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Middle Tennessee drubs hapless Charlotte 49ers

  • http://media.charlotteobserver.com/smedia/2014/02/20/21/23/GE8pf.Em.138.jpeg|290
    Robert Lahser - rlahser@charlotteobserver.com
    Charlotte 49ers Mike Thorne (12)(left) carries the ball to the basket against Middle Tennessee's Jaqawn Raymond (10)(right), during Thursday night's basketball game played at UNC Charlotte Halton Arena.
  • http://media.charlotteobserver.com/smedia/2014/02/20/21/23/1ql25J.Em.138.jpeg|363
    Robert Lahser - rlahser@charlotteobserver.com
    Charlotte 49ers Pierria Henry (15)(right) drives the ball against Middle Tennessee's Tweety Knight (5)(left), during Thursday night's basketball game played at UNC Charlotte Halton Arena.

As Middle Tennessee’s 71-49 Conference USA basketball victory against Charlotte wound down Thursday, the 49ers looked like they just wanted the game to be over.

The evidence for the crowd at Halton Arena was clear. The 49ers (14-11, 5-7) threw lazy passes, appeared disinterested on defense, failed to get to loose balls and missed free throws. They were the symptoms of a free-falling team that has lost four consecutive games and six of its past eight.

All this in front an announced crowd of 4,108. And the frustration showed.

“It’s time to look in the mirror and hold each other accountable,” 49ers guard Ben Cherry said. “If we can’t find somebody to do the job, we’ll find somebody else who can. We’ve got four games left. You’ve got to settle yourself out and sacrifice.”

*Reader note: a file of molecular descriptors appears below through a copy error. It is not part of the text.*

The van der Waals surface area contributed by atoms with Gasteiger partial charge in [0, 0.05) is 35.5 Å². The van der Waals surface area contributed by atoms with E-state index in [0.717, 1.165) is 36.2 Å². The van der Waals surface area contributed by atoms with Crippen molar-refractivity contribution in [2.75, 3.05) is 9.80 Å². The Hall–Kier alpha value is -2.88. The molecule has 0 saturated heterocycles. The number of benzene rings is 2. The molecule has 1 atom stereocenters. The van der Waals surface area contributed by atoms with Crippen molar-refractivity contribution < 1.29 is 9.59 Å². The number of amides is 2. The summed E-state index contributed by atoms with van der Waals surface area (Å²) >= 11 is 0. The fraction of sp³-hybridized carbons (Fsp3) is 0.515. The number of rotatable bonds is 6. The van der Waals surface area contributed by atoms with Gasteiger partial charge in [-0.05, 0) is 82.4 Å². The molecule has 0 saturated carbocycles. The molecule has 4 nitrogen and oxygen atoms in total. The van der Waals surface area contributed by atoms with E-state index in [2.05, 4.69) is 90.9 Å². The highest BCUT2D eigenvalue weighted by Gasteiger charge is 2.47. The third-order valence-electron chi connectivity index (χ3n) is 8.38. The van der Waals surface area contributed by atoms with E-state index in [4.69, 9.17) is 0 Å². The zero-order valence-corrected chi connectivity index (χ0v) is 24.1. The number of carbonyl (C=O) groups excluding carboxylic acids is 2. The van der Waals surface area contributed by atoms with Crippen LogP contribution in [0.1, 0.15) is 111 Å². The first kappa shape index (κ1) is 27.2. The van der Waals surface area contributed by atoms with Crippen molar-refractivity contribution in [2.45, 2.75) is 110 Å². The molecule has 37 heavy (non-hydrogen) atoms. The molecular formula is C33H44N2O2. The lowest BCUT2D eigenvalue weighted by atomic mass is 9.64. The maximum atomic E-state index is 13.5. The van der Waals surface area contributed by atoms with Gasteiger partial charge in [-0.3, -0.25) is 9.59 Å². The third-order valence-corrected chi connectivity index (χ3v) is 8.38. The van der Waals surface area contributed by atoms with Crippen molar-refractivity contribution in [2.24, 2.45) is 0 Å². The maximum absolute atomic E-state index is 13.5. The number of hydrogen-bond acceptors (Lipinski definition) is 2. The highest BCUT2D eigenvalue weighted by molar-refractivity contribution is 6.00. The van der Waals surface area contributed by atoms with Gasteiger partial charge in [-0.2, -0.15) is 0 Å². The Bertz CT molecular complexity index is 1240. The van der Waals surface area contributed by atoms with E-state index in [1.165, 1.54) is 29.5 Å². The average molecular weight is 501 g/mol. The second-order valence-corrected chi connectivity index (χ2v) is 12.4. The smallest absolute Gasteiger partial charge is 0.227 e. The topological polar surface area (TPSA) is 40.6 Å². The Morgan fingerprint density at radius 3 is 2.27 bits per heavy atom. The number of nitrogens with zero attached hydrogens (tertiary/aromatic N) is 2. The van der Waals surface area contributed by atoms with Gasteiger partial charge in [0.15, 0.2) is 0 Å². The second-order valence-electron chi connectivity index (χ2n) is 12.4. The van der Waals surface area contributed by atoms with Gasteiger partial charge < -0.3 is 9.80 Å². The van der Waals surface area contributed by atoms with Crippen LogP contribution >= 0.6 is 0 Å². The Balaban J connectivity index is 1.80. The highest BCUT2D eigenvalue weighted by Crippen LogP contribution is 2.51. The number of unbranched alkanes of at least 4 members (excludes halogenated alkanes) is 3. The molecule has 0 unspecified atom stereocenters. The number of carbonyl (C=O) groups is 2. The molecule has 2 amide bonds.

Said junior guard Terrence Williams, who led Charlotte with 11 points: “The veterans on the team are doing things like turning the ball over, making bad passes, not getting back on defense. Our younger players are looking up to us as leaders. We’ve got to do a better job of fighting.”

As has been the case over the past eight games, very little went right for the 49ers against the experienced Blue Raiders (20-7, 10-2).

Charlotte had 20 turnovers, which Middle Tennessee converted into 20 points. Point guard Pierria Henry had eight of them, with only four assists. The 49ers were 3-for-10 from the free-throw line.

“We’re holding ourselves back,” said Cherry. “It’s self-induced.”

The 49ers also allowed the Blue Raiders to shoot 46.6 percent from the field, including 7-for-14 from 3-point range.

Middle Tennessee focused its defense on Charlotte’s post players. The Blue Raiders double-teamed power forward Willie Clayton and center Mike Thorne when they had the ball. Clayton, with the defense collapsing around him, bulled his way to the basket as best he could, but he couldn’t capitalize when he was fouled, going 2-for-7 from the free-throw line.

The end of the first half was a microcosm of the game. Charlotte scored just one basket – a jump hook by Thorne – in the final 5 minute, 50 seconds. The Blue Raiders used that drought by the 49ers to go ahead 35-25 at halftime. As Cherry said, most of the 49ers’ problems during the first half were self-inflicted: Charlotte had nine turnovers – leading to nine Blue Raiders points – missed all five of its 3-point attempts and was just 1-for-7 from the free-throw line.

Charlotte couldn’t put any kind of dent in the lead during the second half as the Blue Raiders kept firm control.

“Charlotte’s a young team and they’re building,” Middle Tennessee coach Kermit Davis said. “We’ve got experience and it shows.”

49ers coach Alan Major put this team’s rough patch in a more personal light.

“My perspective on loss, as much as I hate it, is a little different than most,” he said. “When you lose your dad and sister in a two-year span – one in a car accident – I probably tend to look at losing in a different way than most. I don’t hate it any less, but my perspective is that we can recover quicker from this than from something that will affect you the rest of your life. This is fixable. This is a mental thing. It’s time for us to circle the wagons.”

Scott: 704-358-5889; Twitter: @davidscott14
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